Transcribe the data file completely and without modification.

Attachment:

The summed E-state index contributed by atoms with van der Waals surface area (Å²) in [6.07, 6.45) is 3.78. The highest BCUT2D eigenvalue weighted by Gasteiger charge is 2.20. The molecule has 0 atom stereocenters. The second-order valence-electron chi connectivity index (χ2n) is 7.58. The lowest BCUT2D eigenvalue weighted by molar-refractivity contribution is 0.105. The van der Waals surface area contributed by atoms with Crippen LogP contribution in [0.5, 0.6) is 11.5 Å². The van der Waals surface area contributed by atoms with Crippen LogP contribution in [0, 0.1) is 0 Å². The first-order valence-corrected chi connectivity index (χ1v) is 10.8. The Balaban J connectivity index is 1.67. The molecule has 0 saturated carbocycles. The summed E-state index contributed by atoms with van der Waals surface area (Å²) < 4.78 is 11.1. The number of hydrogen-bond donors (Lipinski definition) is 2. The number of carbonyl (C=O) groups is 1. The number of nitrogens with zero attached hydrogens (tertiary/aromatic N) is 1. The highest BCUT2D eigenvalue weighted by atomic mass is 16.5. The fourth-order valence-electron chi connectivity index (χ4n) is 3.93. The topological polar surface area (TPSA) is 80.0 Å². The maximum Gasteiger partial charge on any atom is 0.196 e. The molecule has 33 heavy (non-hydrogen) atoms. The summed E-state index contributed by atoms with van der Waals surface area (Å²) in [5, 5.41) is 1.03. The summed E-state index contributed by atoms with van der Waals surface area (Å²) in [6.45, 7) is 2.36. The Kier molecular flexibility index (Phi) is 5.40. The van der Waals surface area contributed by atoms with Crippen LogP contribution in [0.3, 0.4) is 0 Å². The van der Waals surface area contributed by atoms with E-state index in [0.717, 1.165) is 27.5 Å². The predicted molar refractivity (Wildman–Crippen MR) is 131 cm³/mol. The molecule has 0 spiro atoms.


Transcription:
The summed E-state index contributed by atoms with van der Waals surface area (Å²) in [6.07, 6.45) is 3.78. The highest BCUT2D eigenvalue weighted by Gasteiger charge is 2.20. The molecule has 0 atom stereocenters. The second-order valence-electron chi connectivity index (χ2n) is 7.58. The lowest BCUT2D eigenvalue weighted by molar-refractivity contribution is 0.105. The van der Waals surface area contributed by atoms with Crippen LogP contribution in [0.5, 0.6) is 11.5 Å². The van der Waals surface area contributed by atoms with Crippen LogP contribution in [0, 0.1) is 0 Å². The first-order valence-corrected chi connectivity index (χ1v) is 10.8. The Balaban J connectivity index is 1.67. The molecule has 0 saturated carbocycles. The summed E-state index contributed by atoms with van der Waals surface area (Å²) < 4.78 is 11.1. The number of hydrogen-bond donors (Lipinski definition) is 2. The number of carbonyl (C=O) groups is 1. The number of nitrogens with zero attached hydrogens (tertiary/aromatic N) is 1. The highest BCUT2D eigenvalue weighted by atomic mass is 16.5. The fourth-order valence-electron chi connectivity index (χ4n) is 3.93. The topological polar surface area (TPSA) is 80.0 Å². The maximum Gasteiger partial charge on any atom is 0.196 e. The molecule has 33 heavy (non-hydrogen) atoms. The summed E-state index contributed by atoms with van der Waals surface area (Å²) in [5, 5.41) is 1.03. The summed E-state index contributed by atoms with van der Waals surface area (Å²) in [6.45, 7) is 2.36. The Kier molecular flexibility index (Phi) is 5.40. The van der Waals surface area contributed by atoms with Crippen LogP contribution in [0.3, 0.4) is 0 Å². The van der Waals surface area contributed by atoms with E-state index in [0.717, 1.165) is 27.5 Å². The predicted molar refractivity (Wildman–Crippen MR) is 131 cm³/mol. The molecule has 0 spiro atoms.